Responding to a three-year-old complaint, Microsoft today said that it would fix its unfair licensing terms in the EU.
“We recognize the importance of a competitive environment in the European cloud provider market, in which smaller competitors can thrive,” a new post to the Microsoft Corporate Blogs notes. “It is therefore critical for us to remain mindful of our responsibilities as a major technology company.”
In 2019, several Microsoft customers in the EU complained that the software giant was making it prohibitively expensive to run Windows and Office workloads on non-Azure cloud platforms like AWS and Google Cloud, triggering inquiries from EU antitrust regulators. Microsoft immediately responded that the complaints were “valid,” but it did nothing to address them in any material way.
In May 2022, Microsoft finally came up with a response, announcing that it would make it less expensive for customers to run Microsoft software like Windows, Windows Server, Office, and SQL Server on non-Microsoft cloud platforms in the EU.
But it wasn’t until today that the software giant announced the details and timing of this plan. Now, Microsoft says that it will implement “major revisions and upgrades to its outsourcing and hosting terms” that go into effect on October 1, 2022. It will be easier and more cost-effective for customers to use Microsoft software on competing cloud platforms, it says, and for its partners to build hosted desktop and server solutions that meet their customers’ needs.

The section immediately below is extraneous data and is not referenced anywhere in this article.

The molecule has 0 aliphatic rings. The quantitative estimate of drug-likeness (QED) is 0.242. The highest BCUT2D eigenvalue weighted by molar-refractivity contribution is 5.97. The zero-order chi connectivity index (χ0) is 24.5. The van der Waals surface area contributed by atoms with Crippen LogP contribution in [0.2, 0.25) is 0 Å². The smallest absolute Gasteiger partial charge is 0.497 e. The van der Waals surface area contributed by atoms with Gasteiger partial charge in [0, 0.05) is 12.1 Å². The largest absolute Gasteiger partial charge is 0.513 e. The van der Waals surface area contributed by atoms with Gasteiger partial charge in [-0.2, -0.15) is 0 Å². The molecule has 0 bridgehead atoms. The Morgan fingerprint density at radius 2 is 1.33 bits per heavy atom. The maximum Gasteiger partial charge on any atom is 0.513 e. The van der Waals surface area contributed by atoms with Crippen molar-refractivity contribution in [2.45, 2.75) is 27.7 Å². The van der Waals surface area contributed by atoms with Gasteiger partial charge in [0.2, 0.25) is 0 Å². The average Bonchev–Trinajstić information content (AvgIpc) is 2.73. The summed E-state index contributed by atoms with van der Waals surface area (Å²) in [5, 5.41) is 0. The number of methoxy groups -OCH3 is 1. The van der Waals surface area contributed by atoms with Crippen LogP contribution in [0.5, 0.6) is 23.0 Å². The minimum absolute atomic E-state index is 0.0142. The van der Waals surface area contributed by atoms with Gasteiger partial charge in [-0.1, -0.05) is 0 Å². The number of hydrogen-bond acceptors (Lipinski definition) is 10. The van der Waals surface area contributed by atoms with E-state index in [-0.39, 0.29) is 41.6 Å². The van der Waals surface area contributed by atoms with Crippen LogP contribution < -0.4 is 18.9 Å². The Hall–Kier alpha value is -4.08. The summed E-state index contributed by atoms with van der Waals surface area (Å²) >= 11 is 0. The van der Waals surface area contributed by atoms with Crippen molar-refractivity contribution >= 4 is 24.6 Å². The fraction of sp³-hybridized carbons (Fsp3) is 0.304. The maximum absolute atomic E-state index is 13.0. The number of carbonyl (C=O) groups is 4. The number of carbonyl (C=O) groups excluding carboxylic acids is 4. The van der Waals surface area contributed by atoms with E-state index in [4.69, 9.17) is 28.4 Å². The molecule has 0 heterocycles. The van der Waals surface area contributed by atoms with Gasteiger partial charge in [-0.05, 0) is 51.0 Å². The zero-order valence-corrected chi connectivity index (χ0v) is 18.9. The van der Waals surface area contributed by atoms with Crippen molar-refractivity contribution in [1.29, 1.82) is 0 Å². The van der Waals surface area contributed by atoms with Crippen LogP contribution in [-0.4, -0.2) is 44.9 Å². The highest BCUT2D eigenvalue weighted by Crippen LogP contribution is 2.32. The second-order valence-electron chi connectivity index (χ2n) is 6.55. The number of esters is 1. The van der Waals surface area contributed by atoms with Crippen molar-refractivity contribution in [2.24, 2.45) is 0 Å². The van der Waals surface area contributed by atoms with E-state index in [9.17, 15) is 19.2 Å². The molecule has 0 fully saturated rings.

“Partners have asked Microsoft to simplify licensing and to expand the range of products that can be offered to customers at fixed pricing for longer terms, and we’ve responded,” Microsoft corporate vice president Nicole Dezen says. “We also want to provide more opportunities for customers to be able to have Microsoft software hosted on partners’ infrastructure.”
Additionally, Microsoft revealed that it will better support European cloud providers with a new Flexible Virtualization benefit, a Windows Server virtual core licensing option for Software Assurance and subscription licenses, and the elimination of the Virtual Desktop Application (VDA) add-on license requirement for Microsoft 365 F3, Microsoft 365 E3, and Microsoft 365 E5. Now, customers can work with partners in Microsoft’s Cloud Solution Provider program to get pre-built hosted desktop and server solutions and either bring their own license or get the license from a partner.
“These changes will support customers’ ability to move their licenses to a partner’s cloud, leverage shared hardware, and have more flexibility in deployment options for their software licenses,” Microsoft explains.
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